Let’s make all talk “Big Talk”


Kalina Silverman’s video-project “Big Talk” encourages meaningful conversation, instead of time-wasting small talk, when meeting new people (Photo Credit: Alana Sullivan).

A few days ago, I was watching a girl in the media center as she started an intricate pencil drawing. I wanted to go up to her and ask her what she was drawing because it looked very interesting. However, I decided not to, thinking it would be strange if I did.  This missed connection and others came to mind after watching a particularly thought-provoking video project entitled “Big Talk”, created by Kalina Silverman, a student at Northwestern University.

According to The Huffington Post, Silverman was inspired by a particularly meaningful conversation with a friend (who hated small talk), and she wished that all conversations she had with people could be like that one. Here lies the crux of “Big Talk”– the idea that by engaging in mindless small talk, we lose the opportunity to really get to know a person. Silverman explains in her video that “[She] wanted to be able to go out, meet new people, and instead of just make small talk, actually have deeper, more meaningful conversations with them.” The video acts as a glimpse into the lives of a wide array of strangers of all ages, genders, and ethnicities. These stories may never have been shared if it was not for Silverman’s relentless search for meaningful conversations. She asked simple questions, but they proved difficult-to-answer.  For example, she asked “What do you want to do before you die?” which produced intriguing answers.

After watching the video, I was moved by the often emotional and personal answers given by Silverman’s subjects. I began to wonder how many opportunities I had missed out on to meet truly interesting people, either by simply not noticing someone or worse, keeping my mouth shut despite wanting to comment. As someone who dislikes small talk, I wondered how many fascinating people at my own school I hadn’t met or might never meet. Intrigued by this thought, I decided that for one day I would hold my own “Big Talk” at Mercy High School.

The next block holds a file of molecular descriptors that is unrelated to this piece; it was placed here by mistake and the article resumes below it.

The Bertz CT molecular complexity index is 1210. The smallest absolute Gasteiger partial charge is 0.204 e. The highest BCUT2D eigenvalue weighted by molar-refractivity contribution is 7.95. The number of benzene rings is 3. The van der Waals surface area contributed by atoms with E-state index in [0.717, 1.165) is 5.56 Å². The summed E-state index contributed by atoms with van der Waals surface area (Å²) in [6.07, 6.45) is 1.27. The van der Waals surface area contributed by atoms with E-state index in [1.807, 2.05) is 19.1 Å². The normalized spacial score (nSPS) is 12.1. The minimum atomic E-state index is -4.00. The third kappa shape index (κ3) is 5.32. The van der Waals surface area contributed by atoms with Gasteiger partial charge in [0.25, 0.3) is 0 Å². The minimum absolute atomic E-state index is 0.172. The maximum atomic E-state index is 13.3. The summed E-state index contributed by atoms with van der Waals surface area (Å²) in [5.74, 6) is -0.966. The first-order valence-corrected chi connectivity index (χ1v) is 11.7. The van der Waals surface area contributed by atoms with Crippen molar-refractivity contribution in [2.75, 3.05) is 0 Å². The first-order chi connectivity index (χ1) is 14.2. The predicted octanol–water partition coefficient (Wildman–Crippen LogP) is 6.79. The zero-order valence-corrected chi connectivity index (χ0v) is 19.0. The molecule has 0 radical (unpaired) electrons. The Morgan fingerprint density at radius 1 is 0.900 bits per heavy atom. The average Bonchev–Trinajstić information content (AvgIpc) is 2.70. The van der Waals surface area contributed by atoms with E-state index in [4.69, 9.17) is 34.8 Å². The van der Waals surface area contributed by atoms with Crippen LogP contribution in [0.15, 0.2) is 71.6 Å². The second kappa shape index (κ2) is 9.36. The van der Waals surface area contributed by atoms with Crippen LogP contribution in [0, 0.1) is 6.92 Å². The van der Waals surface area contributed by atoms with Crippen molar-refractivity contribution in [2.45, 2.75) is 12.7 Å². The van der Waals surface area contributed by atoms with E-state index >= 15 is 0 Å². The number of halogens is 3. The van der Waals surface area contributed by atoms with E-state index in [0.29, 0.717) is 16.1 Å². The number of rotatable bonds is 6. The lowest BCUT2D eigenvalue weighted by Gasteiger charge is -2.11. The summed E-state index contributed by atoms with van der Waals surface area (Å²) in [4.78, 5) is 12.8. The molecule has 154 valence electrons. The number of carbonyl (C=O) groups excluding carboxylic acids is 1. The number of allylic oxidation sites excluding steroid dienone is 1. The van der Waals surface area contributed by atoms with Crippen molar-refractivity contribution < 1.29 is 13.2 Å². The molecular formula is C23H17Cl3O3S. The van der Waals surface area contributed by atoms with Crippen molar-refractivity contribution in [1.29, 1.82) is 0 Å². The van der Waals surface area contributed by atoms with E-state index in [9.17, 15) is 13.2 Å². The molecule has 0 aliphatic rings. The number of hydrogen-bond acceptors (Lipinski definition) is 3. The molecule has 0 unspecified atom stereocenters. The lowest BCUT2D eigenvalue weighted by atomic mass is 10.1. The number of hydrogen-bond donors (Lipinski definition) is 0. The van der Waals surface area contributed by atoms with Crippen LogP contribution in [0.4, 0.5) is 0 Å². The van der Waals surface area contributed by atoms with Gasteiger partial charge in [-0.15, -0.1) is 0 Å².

I knew that the emotional aspect of Silverman’s video would probably not be found in my own conversations, but that was not really what I was searching for. I planned to randomly speak to staff and students I had never spoken with before. I had a set of three questions similar to those Silverman asked: “What do you want to do or accomplish before you die?”, “What is worrying you the most today?”, and “What was one of the happiest moments in your life?”. With this set of questions, I set out to see if I could learn a bit more about the people I saw every day.

As the experiment got underway, several things surprised me and several things didn’t.

What didn’t surprise me was the major worry of nearly all of the students I spoke with; nearly all reported that the thing worrying them the most was ‘grades’ or ‘school’. I also wasn’t surprised that after introducing myself and explaining I’d like to talk to them, nearly every person regarded me suspiciously and asked why. In the day and age we live in, it is understandable that we do not just run up to strangers and begin telling them about our day. Yet, the idea that nobody ever just wants to talk without some ulterior motive bothered me. Why was it so unbelievable to these people that I just wanted to say hello  and get to know them?

For surprises, though, there were quite a few. One thing I had not counted on was the embarrassment/shyness I encountered in adults when they were answering a question. To some degree, I expected it from the students. Peer confrontation often makes revealing a vulnerable side of one’s self risky and uncomfortable. Yet, when adults nervously smiled, shook their heads, or even started off with the comment: “This is stupid, but. . .”, I was taken aback. I had assumed— wrongly—that ‘grown-ups’ would have no trouble answering questions coming from a student. It seems that the pervading feeling of self-consciousness and the unwillingness to open up has no age limit. Another aspect that surprised me (the part I loved the most) was that people had a strong willingness to talk once they were made to feel that their opinions mattered and they were not to be mocked or judged.

“I just love trains. I don’t know what it is, but that’s what I want to do one day— ride in the engine with the conductor.” This was one response to the ‘before you die ‘ question. Other answers to this question included to one day run a marathon and to “find a Starburst candy packet with a red one and a pink one, since they never get put together.” The ‘biggest worry’ question produced a diverse collection of responses, ranging from the health of ill family members, to the expected ‘school’, to “the safety of the girls that go [to Mercy].” The ‘happiest moment’ question led to face-splitting smiles and excited re-tellings of stories. One woman explained her son’s marriage, which prompted a viewing of the wedding photos. Another student described receiving her long-awaited acceptance letter to Mercy.

At the end of the day, I left school not only with a beaming smile on my face, but also knowing much more about 10 strangers than simply their cut and dried answers to three questions. But then again, that’s what ‘big talk’ is, isn’t it?